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Disclosure of Medical and Postmortem Law Enforcement Records

This page discusses the disclosure of medical, postmortem, and autopsy records in the possession of police and sheriff departments in Washington State.

It is part of MRSC's Law Enforcement Records Tool Kit, created in partnership with the State Auditor's Center for Government Innovation.

Always consult with your legal counsel if you are unsure whether a record or certain information within the record is exempt or prohibited from disclosure.

Medical Records

Disclosure of medical information obtained from a healthcare provider is prohibited without the patient’s written consent under chapter 70.02 RCW, incorporated into the PRA by RCW 42.56.360(2). Medical records do not lose their confidentiality just because a law enforcement agency has possession of the documents.

For More Information: The Washington State Hospital Association has developed a guide for law enforcement agencies regarding access to healthcare provider records: Hospital and Law Enforcement Guide to Health Care Related Disclosure (2017).

However, if the medical information is provided to law enforcement by another source besides the healthcare provider, chapter 70.02 RCW does not apply. But the information may still be exempt if it is part of an investigative file and nondisclosure is essential to protect an individual’s right to privacy under RCW 42.56.240(1).

For an example of possible redactions related to medical records disclosed by an individual (as opposed to a healthcare provider), see MRSC's sample arrest report.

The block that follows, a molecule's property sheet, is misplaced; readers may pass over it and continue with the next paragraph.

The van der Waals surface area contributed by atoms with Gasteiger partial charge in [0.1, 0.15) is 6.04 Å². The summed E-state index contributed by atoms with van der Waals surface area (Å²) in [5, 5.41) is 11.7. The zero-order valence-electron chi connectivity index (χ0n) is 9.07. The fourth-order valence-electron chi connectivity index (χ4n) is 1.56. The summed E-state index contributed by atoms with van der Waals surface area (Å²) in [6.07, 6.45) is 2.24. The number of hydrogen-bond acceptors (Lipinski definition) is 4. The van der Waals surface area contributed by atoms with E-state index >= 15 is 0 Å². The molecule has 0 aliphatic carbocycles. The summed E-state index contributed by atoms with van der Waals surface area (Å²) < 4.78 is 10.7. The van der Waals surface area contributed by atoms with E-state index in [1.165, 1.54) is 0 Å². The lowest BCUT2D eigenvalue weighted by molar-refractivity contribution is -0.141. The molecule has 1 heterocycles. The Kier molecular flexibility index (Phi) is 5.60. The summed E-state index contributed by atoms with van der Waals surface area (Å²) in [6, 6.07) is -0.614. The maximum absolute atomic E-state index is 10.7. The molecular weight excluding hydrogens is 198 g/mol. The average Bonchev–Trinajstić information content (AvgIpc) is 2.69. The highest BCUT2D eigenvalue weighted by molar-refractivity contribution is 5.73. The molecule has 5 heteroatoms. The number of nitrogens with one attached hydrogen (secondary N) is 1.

Autopsy or Postmortem Records

RCW 68.50.105 prohibits the disclosure of autopsy or postmortem records in most instances. This includes autopsy photos and suicide notes included as part of the autopsy or postmortem report. See Reid v. Pierce County (1998); Comaroto v. Pierce County Medical Examiner’s Office (2002).

Certain people or agencies can obtain autopsy or postmortem records:

  • Personal representatives of the deceased,
  • Any family member of the deceased,
  • The attending physician or advanced registered nurse practitioner,
  • The prosecuting attorney or law enforcement agencies having jurisdiction,
  • Public health officials,
  • The Department of Labor and Industries, in the event of an industrial death where the cause of death is unknown (RCW 68.50.103), and
  • The secretary of the Department of Children, Youth, and Families (RCW 74.13.640)

Last Modified: December 30, 2022